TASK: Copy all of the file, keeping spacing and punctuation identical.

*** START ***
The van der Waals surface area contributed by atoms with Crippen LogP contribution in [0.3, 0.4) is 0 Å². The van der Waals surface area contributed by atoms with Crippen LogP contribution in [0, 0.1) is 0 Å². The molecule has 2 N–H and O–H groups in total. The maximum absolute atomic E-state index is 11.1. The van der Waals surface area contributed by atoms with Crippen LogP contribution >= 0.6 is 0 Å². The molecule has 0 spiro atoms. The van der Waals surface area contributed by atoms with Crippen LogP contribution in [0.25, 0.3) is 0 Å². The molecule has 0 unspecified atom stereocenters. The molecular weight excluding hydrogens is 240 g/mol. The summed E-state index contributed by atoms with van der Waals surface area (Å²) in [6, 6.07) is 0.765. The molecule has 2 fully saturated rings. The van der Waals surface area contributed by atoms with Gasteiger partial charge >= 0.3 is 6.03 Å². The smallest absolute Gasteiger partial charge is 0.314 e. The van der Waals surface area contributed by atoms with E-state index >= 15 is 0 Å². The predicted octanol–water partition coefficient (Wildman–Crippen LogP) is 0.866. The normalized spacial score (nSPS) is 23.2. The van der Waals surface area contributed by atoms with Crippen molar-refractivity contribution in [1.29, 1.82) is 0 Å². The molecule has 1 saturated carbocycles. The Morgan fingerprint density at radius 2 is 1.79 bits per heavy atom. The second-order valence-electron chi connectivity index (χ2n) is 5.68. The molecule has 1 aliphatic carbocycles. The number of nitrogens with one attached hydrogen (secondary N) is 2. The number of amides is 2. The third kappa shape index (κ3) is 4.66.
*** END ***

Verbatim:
The van der Waals surface area contributed by atoms with Crippen LogP contribution in [0.3, 0.4) is 0 Å². The van der Waals surface area contributed by atoms with Crippen LogP contribution in [0, 0.1) is 0 Å². The molecule has 2 N–H and O–H groups in total. The maximum absolute atomic E-state index is 11.1. The van der Waals surface area contributed by atoms with Crippen LogP contribution >= 0.6 is 0 Å². The molecule has 0 spiro atoms. The van der Waals surface area contributed by atoms with Crippen LogP contribution in [0.25, 0.3) is 0 Å². The molecule has 0 unspecified atom stereocenters. The molecular weight excluding hydrogens is 240 g/mol. The summed E-state index contributed by atoms with van der Waals surface area (Å²) in [6, 6.07) is 0.765. The molecule has 2 fully saturated rings. The van der Waals surface area contributed by atoms with Gasteiger partial charge >= 0.3 is 6.03 Å². The smallest absolute Gasteiger partial charge is 0.314 e. The van der Waals surface area contributed by atoms with E-state index >= 15 is 0 Å². The predicted octanol–water partition coefficient (Wildman–Crippen LogP) is 0.866. The normalized spacial score (nSPS) is 23.2. The van der Waals surface area contributed by atoms with Crippen molar-refractivity contribution in [1.29, 1.82) is 0 Å². The molecule has 1 saturated carbocycles. The Morgan fingerprint density at radius 2 is 1.79 bits per heavy atom. The second-order valence-electron chi connectivity index (χ2n) is 5.68. The molecule has 1 aliphatic carbocycles. The number of nitrogens with one attached hydrogen (secondary N) is 2. The number of amides is 2. The third kappa shape index (κ3) is 4.66.